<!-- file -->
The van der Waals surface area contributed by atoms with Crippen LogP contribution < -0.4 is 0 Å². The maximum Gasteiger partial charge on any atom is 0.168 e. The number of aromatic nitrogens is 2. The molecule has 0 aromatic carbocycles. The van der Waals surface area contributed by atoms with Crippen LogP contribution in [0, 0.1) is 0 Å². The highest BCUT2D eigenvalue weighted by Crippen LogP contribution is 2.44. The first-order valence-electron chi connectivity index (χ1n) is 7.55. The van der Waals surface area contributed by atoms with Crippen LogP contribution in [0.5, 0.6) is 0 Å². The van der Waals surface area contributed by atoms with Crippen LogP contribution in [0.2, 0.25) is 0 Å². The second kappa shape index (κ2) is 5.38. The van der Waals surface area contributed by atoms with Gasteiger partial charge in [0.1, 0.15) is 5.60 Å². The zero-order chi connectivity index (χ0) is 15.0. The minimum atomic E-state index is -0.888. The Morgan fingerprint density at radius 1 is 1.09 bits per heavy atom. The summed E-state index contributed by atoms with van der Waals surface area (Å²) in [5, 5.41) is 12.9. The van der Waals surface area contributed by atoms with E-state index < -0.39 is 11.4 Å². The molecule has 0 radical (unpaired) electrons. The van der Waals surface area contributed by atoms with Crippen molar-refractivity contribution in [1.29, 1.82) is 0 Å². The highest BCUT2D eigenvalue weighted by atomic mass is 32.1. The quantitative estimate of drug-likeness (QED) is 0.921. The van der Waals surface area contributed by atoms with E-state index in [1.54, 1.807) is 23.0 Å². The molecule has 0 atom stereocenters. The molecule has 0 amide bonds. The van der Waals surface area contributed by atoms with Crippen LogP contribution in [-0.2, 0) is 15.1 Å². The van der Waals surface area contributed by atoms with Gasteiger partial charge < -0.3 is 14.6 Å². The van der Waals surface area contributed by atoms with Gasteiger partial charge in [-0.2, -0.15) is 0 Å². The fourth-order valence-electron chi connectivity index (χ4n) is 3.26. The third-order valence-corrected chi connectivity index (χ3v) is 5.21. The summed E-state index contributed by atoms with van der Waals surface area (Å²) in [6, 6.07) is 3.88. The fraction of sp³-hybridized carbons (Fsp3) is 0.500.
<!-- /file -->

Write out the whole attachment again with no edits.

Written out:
The van der Waals surface area contributed by atoms with Crippen LogP contribution < -0.4 is 0 Å². The maximum Gasteiger partial charge on any atom is 0.168 e. The number of aromatic nitrogens is 2. The molecule has 0 aromatic carbocycles. The van der Waals surface area contributed by atoms with Crippen LogP contribution in [0, 0.1) is 0 Å². The highest BCUT2D eigenvalue weighted by Crippen LogP contribution is 2.44. The first-order valence-electron chi connectivity index (χ1n) is 7.55. The van der Waals surface area contributed by atoms with Crippen LogP contribution in [0.5, 0.6) is 0 Å². The van der Waals surface area contributed by atoms with Crippen LogP contribution in [0.2, 0.25) is 0 Å². The second kappa shape index (κ2) is 5.38. The van der Waals surface area contributed by atoms with Gasteiger partial charge in [0.1, 0.15) is 5.60 Å². The zero-order chi connectivity index (χ0) is 15.0. The minimum atomic E-state index is -0.888. The Morgan fingerprint density at radius 1 is 1.09 bits per heavy atom. The summed E-state index contributed by atoms with van der Waals surface area (Å²) in [5, 5.41) is 12.9. The van der Waals surface area contributed by atoms with E-state index < -0.39 is 11.4 Å². The molecule has 0 radical (unpaired) electrons. The van der Waals surface area contributed by atoms with Crippen molar-refractivity contribution in [1.29, 1.82) is 0 Å². The highest BCUT2D eigenvalue weighted by atomic mass is 32.1. The quantitative estimate of drug-likeness (QED) is 0.921. The van der Waals surface area contributed by atoms with E-state index in [1.54, 1.807) is 23.0 Å². The molecule has 0 atom stereocenters. The molecule has 0 amide bonds. The van der Waals surface area contributed by atoms with Crippen LogP contribution in [-0.2, 0) is 15.1 Å². The van der Waals surface area contributed by atoms with Gasteiger partial charge < -0.3 is 14.6 Å². The van der Waals surface area contributed by atoms with Gasteiger partial charge in [-0.2, -0.15) is 0 Å². The fourth-order valence-electron chi connectivity index (χ4n) is 3.26. The third-order valence-corrected chi connectivity index (χ3v) is 5.21. The summed E-state index contributed by atoms with van der Waals surface area (Å²) in [6, 6.07) is 3.88. The fraction of sp³-hybridized carbons (Fsp3) is 0.500.